Jewish Studies Collections at New College library : early books

This week New College welcomes the British Association for Jewish Studies Conference to Edinburgh. Delegates are welcome to visit New College Library where they’ll find a display of Jewish Studies related items from our Special Collections..

Early Jewish sacred texts, biblical scholarship and devotional works in Hebrew can be discovered throughout New College Library’s Special Collections.

leha-Rav rabenu Mosheh bar Naḥman. Perush ha-Torah. Pisa: Bene Sontsino, 1514. Dal-Chr 15.

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When size matters : big books

A really good question was asked by one of our student interns recently about the rare books collections they were working with : “Why are the big books so big?”. This set me thinking about the size of the books in our Special Collections, big and small, and why size matters.

[Bible. Authorized version]. The Holy Bible : containing the Old and New Testaments … Glasgow ; Edinburgh ; London : Printed and published by William Mackenzie ; 1862-1863. New College Library B.r.302a-b

The biggest book that I know in our collections is the Queen’s Bible, which is so large (48cm in height) and heavy it takes two members of staff to safely handle it. This Bible was prepared for the International Exhibition of 1862, at which it was an example of the new technology of using machinery for composing text, though the printing was done by hand. With only 170 copies published, it is bound in red morocco, embossed with royal cipher and other ornaments, with brass mountings and clasps. For this book, its size is all about impressing the onlooker and is part of its role as a luxury object.

The Bible: translated according to the Ebrew and Greeke, and conferred with the best translations in diuers languages. London: Christopher Barker, 1583. B.r.33/1

Alongside this book, in our early Bibles collection we have several examples of pulpit Bibles such as this Geneva Bible used as the pulpit Bible in Crail, Fife. Traditionally Presbyterian churches in Scotland had a centrally located pulpit, reflecting the importance of the Bible as the foundation of faith. The large size of the book is part of its role as an object used in public worship.

Mikdash yeyai, ʻesrim ve-ʾarbʻa sefare ha-mikhtav ha-ḳadosh = En tibi lector Hebraica Biblia. Basel, 1534. LP4/2.10

In fact many of the largest books in our rare book collections are Bibles, and this is no surprise considering that the Bible is a very large amount of text, which requires a large book to fit it all in. This is even more the case for polyglot Bibles, which offer parallel versions of the text in different languages such as Latin, Hebrew and Greek, or for Bible versions that include commentary parallel with the text.  In the recently catalogued LP section, this folio edition of the complete Hebrew Bible, with Latin translation, and Latin commentary drawn from Rabbinic sources, is one of the greatest Christian Hebraists of the sixteenth century, Sebastian Münster. This Bible was highly valued by 16th century Christian students of the Hebrew language and the Hebrew Scriptures, and is likely to have been among the resources used by Luther in preparing his Genesis lectures (1535-1545), his last major work.

Christine Love-Rodgers, Academic Support Librarian

With thanks to Janice Gailani, Rare Books Cataloguer.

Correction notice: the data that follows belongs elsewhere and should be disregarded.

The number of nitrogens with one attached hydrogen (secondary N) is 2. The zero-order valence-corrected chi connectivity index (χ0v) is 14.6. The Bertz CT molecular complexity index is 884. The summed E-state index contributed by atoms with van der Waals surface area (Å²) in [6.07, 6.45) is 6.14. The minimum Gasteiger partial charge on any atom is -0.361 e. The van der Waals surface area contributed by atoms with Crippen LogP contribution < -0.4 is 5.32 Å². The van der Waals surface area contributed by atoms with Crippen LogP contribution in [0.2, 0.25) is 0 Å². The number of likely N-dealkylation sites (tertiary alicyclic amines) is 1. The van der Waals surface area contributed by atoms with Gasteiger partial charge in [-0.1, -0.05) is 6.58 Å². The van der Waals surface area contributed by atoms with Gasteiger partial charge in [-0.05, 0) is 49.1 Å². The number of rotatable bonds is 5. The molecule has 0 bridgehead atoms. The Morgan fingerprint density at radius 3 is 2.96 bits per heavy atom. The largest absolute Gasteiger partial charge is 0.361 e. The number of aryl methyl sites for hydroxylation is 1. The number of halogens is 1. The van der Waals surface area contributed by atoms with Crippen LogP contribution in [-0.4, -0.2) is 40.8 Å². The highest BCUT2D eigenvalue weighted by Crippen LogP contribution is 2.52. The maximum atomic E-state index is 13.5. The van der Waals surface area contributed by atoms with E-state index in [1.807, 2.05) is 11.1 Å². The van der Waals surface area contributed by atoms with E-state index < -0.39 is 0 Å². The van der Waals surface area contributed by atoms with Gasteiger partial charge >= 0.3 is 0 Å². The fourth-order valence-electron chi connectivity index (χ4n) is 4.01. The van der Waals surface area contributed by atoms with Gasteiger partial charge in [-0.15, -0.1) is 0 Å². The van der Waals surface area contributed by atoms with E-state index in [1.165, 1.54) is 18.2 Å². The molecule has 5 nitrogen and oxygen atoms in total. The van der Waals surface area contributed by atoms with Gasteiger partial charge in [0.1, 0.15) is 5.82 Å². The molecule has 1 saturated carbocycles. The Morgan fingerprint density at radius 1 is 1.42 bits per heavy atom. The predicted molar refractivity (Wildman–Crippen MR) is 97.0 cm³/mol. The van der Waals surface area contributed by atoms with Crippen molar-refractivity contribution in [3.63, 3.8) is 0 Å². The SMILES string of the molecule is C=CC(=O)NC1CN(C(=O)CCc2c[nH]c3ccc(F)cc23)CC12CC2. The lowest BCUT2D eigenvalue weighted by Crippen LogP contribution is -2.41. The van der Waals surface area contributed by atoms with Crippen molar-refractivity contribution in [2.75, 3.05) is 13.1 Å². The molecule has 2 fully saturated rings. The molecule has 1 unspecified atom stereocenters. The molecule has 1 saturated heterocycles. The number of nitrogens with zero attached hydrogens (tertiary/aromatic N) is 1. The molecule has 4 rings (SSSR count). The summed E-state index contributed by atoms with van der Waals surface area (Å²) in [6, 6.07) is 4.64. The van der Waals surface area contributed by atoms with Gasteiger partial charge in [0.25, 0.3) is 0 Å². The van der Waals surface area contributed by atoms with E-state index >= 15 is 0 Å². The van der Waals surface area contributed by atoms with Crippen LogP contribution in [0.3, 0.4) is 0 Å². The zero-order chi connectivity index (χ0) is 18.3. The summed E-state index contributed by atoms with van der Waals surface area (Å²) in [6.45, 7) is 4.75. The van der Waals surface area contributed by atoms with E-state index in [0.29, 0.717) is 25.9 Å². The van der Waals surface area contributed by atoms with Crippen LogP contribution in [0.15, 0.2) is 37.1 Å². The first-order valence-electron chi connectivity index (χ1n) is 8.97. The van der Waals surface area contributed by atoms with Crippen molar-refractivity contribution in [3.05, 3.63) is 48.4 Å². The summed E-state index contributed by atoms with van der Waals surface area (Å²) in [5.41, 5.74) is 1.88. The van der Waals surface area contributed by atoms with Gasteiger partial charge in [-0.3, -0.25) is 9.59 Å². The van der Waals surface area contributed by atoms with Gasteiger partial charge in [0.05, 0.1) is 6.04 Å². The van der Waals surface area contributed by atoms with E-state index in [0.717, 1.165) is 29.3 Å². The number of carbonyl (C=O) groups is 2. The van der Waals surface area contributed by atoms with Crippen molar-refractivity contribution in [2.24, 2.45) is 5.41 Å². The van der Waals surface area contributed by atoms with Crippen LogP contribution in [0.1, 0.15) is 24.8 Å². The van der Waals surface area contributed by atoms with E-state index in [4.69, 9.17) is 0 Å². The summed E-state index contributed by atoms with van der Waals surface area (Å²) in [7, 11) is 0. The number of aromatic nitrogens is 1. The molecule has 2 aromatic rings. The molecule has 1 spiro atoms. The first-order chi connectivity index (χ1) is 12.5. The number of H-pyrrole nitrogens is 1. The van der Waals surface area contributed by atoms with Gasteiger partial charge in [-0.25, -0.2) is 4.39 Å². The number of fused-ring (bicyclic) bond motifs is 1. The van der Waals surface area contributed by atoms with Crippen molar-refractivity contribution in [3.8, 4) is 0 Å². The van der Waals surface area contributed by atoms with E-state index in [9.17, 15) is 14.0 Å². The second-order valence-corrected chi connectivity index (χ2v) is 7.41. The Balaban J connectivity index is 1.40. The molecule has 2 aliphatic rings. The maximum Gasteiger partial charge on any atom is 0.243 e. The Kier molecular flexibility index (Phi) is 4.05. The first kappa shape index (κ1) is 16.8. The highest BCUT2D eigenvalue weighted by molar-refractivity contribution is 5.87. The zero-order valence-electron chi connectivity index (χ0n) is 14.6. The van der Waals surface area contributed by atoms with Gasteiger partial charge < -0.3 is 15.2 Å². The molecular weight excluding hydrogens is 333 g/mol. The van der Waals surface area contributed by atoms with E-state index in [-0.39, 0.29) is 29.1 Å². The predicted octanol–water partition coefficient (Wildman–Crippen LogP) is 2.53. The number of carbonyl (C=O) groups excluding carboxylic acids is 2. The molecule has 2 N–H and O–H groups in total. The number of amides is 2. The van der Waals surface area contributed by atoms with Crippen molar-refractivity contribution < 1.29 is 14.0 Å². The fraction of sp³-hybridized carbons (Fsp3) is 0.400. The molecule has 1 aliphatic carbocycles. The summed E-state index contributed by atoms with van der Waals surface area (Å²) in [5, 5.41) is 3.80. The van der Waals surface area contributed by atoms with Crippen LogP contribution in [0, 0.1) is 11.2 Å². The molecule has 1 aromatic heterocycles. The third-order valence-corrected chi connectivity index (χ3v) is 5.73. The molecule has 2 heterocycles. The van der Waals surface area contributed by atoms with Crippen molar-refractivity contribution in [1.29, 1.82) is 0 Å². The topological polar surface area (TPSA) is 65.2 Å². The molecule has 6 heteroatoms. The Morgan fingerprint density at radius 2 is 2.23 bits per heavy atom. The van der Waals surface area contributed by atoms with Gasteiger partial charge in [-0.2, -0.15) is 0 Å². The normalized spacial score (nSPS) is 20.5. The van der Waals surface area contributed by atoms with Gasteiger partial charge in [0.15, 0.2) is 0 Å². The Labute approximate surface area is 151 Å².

Last chance to see! Given in Good Faith : Scripture

The Given in Good Faith exhibition, which highlights some of New College Library’s treasures in the context of the exhibition themes of church history, worship, scripture and science is now in its final weeks at the Centre for Research Collections. If you haven’t been to see it, now is the time before it closes on 29 July!

New College Library’s collections reflect the essential place that the study of scripture has always held in the New College curriculum, as well as the study of Biblical languages to allow first hand engagement with Biblical texts. Complementing the Biblical texts are Biblical commentaries, from the Christian and the Jewish faith communities, in both printed and manuscript form. This is the first page of an illuminated Hebrew manuscript known as Rashi’s Commentary on Deuteronomy. Rashi was Rabbi Shlomo Yitzchaki (1040-1105), an acclaimed French medieval scholar, whose explanations of scriptures were valued for their precision and simplicity.

Yitzchaki, Shlomo. Commentary on Deuteronomy, undated. MS BOX 25.2

Yitzchaki, Shlomo. Commentary on Deuteronomy, undated. MS BOX 25.2

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Jewish scholarship on display at New College Library

Babylonian Talmud. Sulzbach,1766. Folio, in 12 volumes

Babylonian Talmud. Sulzbach,1766. Folio, in 12 volumes. Longforgan Collection.

In celebration of the public lecture on The Bible and the Mishnah by Professor Shaye J D Cohen, Harvard University on Tuesday 5 May, we currently have Jewish texts from our Special Collections on display in New College Library.

This Babylonian Talmud is part of the Longforgan Free Church Ministers Library, an extremely well preserved example of a Manse library which came to New College in the 1960s. It is currently being catalogued as part of the Funk Donation projects. As well as this 12 volume Babylonian Talmud, works by Maimonides and Isaac ben Jacob Alfasi ha-Cohen are evidence of the importance of Hebrew scholarship to the Scottish Church.

Seder Ṭohorot Mishnayot mi-Seder Kodashim im perush / ha-Rambam. Venice : Daniel Bomberg, 1528.

Seder Ṭohorot Mishnayot mi-Seder Kodashim im perush / ha-Rambam. Venice : Daniel Bomberg, 1528. New College Library Dal-Chr 58

This image is from Maimonides’s commentary on the Mishnah which was one of the first to be published. It is part of the the Dalman-Christie Collection, which was transferred to New College Library in 1946 from the Church of Scotland Hospice in Jerusalem. This collection was recently catalogued as part of the Funk Donation Projects.